I’m about to make a generalization that is not entirely fair:
One among many challenges that forced two good alt-weeklies out of business this week was a lack of good art. I’m not saying it was the primary reason, only that it represented a denial of sorts of the visual nature of the media today. The lack of good photography in many alt-weeklies may be partly due to the lack of available landscape in the tabloid format, but it’s also due to a lack of respect for photos and photojournalists.
That is a vast overstatement and, again, I don’t mean that crummy photos doomed the Metro Pulse in Knoxville, Tenn., and the San Francisco Bay Guardian. These are challenging times for all media for myriad reasons that readers know all too well.
But I do think, precisely because of those challenges, we need to be visual in a time when the media is dominated by Instagram, Snapchat and other platforms that exist primarily as photo-sharing vehicles.
This isn’t my unique observation. In fact, I probably first considered the importance of photos in the alts in conversations with Charlie Russo. Charlie was a photographer for us at the Half Moon Bay Review and did at lot of freelance for the Bay Guardian on the side. He’s one of the best photographers you’ll ever meet. It was Charlie’s observation that alt-weekly editors seemed to value long-form, word-rich journalism above all else. There isn’t anything wrong with that, but if you want anyone to read it, you have to concern yourself with design, photography – even typography. …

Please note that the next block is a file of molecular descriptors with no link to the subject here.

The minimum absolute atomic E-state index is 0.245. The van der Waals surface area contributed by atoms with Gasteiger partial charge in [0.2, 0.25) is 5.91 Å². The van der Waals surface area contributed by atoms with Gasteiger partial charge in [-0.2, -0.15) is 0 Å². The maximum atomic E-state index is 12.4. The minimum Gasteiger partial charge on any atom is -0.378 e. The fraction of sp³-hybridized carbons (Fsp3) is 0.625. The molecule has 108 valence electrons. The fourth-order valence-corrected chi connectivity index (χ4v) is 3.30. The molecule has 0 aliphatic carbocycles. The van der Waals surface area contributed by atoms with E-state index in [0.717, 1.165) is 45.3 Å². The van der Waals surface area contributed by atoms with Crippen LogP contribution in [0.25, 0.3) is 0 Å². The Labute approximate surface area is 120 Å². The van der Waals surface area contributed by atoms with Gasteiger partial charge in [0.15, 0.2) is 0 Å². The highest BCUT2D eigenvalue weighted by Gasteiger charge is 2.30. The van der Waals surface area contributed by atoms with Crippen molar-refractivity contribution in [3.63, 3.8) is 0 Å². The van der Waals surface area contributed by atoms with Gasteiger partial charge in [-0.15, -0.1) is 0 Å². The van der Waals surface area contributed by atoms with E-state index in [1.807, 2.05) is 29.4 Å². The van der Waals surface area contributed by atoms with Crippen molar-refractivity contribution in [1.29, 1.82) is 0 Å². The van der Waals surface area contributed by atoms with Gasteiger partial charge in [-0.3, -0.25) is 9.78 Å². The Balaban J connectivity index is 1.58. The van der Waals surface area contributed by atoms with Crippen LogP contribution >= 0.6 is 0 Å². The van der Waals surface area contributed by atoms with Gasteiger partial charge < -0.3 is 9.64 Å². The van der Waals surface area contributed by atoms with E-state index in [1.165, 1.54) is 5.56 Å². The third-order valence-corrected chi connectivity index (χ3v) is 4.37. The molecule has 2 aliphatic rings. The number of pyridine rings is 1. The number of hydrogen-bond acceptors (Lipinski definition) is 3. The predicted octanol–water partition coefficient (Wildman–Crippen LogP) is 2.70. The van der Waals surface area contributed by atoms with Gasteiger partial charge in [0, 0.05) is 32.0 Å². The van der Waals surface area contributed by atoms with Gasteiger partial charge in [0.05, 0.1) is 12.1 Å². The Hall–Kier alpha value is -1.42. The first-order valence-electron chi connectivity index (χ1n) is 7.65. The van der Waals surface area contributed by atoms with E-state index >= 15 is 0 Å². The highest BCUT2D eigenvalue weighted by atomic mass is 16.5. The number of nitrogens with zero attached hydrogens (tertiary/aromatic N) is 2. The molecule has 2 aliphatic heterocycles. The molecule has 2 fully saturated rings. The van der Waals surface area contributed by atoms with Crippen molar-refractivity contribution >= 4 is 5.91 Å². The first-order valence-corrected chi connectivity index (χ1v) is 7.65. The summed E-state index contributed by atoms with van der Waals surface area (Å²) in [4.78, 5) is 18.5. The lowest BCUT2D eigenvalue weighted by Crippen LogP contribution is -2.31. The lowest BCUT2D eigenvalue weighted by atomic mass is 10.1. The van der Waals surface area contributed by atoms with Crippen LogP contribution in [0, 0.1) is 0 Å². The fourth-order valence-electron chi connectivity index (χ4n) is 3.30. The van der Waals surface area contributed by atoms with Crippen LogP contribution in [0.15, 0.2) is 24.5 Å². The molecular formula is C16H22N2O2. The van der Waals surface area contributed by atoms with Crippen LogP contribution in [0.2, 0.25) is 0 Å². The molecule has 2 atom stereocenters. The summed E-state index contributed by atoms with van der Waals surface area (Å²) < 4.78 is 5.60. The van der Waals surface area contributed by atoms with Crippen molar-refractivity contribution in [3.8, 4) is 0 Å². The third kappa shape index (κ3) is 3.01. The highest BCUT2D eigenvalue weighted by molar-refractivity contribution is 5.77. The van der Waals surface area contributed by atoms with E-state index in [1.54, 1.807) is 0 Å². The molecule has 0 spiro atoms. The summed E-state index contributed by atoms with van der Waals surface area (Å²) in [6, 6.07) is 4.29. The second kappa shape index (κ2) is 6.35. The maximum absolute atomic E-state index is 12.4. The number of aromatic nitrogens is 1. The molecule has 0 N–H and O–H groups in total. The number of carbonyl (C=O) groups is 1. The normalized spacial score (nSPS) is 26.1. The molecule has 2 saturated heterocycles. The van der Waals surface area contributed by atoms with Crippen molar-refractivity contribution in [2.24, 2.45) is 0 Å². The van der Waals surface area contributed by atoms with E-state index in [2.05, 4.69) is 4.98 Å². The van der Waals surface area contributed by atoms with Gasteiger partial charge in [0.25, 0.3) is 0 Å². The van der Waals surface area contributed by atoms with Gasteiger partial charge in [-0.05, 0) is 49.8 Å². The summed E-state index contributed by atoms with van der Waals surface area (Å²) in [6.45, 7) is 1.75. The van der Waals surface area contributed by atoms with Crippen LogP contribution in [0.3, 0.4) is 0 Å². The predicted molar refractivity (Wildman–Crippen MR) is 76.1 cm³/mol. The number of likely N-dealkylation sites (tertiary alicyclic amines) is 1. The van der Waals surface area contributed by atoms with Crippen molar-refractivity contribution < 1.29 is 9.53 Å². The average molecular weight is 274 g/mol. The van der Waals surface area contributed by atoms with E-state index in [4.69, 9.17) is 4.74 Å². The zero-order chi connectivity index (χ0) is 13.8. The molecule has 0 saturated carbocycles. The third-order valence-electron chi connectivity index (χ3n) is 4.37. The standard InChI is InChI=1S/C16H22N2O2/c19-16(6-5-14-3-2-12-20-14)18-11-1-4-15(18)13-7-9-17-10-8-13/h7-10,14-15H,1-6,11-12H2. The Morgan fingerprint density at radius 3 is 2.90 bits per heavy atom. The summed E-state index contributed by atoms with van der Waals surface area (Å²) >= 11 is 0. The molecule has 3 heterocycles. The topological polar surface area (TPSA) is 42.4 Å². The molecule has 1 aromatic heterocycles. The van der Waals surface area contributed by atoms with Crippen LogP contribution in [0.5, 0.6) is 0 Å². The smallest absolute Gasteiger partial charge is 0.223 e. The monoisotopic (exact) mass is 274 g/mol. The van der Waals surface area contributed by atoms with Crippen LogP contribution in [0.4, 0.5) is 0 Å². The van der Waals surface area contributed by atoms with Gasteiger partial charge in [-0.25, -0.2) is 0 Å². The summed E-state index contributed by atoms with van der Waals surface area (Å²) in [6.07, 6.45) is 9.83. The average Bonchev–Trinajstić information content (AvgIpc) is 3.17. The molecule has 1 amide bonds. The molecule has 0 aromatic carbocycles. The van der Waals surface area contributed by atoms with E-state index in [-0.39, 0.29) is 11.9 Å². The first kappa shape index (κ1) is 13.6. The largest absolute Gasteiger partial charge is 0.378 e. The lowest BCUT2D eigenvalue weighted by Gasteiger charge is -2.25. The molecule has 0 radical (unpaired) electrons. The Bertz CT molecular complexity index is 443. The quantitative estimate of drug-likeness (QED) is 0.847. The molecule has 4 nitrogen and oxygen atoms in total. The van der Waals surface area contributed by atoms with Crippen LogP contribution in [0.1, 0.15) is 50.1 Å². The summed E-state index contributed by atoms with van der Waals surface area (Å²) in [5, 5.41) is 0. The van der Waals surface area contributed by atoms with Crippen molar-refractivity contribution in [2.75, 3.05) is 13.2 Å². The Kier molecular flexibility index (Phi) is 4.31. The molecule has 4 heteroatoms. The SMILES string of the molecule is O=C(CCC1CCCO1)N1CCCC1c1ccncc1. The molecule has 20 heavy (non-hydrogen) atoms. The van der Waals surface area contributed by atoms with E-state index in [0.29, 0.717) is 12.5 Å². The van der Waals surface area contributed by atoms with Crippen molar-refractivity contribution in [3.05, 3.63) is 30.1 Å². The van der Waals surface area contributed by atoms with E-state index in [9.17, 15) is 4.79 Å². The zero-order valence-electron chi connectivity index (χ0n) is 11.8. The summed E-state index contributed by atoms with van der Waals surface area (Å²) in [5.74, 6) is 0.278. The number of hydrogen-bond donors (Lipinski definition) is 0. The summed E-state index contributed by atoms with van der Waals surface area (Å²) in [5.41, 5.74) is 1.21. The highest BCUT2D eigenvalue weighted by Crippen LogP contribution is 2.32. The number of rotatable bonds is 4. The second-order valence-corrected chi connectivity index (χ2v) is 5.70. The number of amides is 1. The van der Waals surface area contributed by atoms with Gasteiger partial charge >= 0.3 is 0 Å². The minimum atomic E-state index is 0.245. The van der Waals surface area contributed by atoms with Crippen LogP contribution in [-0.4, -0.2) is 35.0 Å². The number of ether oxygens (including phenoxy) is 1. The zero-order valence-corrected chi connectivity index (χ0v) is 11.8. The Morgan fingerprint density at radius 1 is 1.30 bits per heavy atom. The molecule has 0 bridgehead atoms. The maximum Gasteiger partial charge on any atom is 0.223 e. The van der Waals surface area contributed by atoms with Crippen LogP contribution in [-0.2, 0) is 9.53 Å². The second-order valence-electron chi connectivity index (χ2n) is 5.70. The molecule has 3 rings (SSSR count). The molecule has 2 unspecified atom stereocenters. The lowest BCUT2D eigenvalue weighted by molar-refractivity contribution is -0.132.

Again, I don’t want to make too much of this, but I’ve had occasion to pick up the local alt-weekly and face waves of gray type without much break. It can be daunting for even a committed reader like myself. Alt-weeklies are perhaps uniquely positioned to do more with photography, but few have staff photographers to take advantage of the rich opportunities urban settings like San Francisco and Knoxville provide.
Contrast that with the kind of photographic play that regional dailies allow on their best days. Recently, the National Press Photographers Association highlighted the jaw-dropping work of St. Louis Post-Dispatch photographers in the days following the shooting of Michael Brown in Ferguson, Mo. It will take your breath away. The dedication of those talented professionals is hard to put into words and one of the things that makes our work so noble.
I just don’t see that sort of thing in the alt-weeklies very often.
We live in a visual age and as the man said, sometimes a picture is worth a thousand words.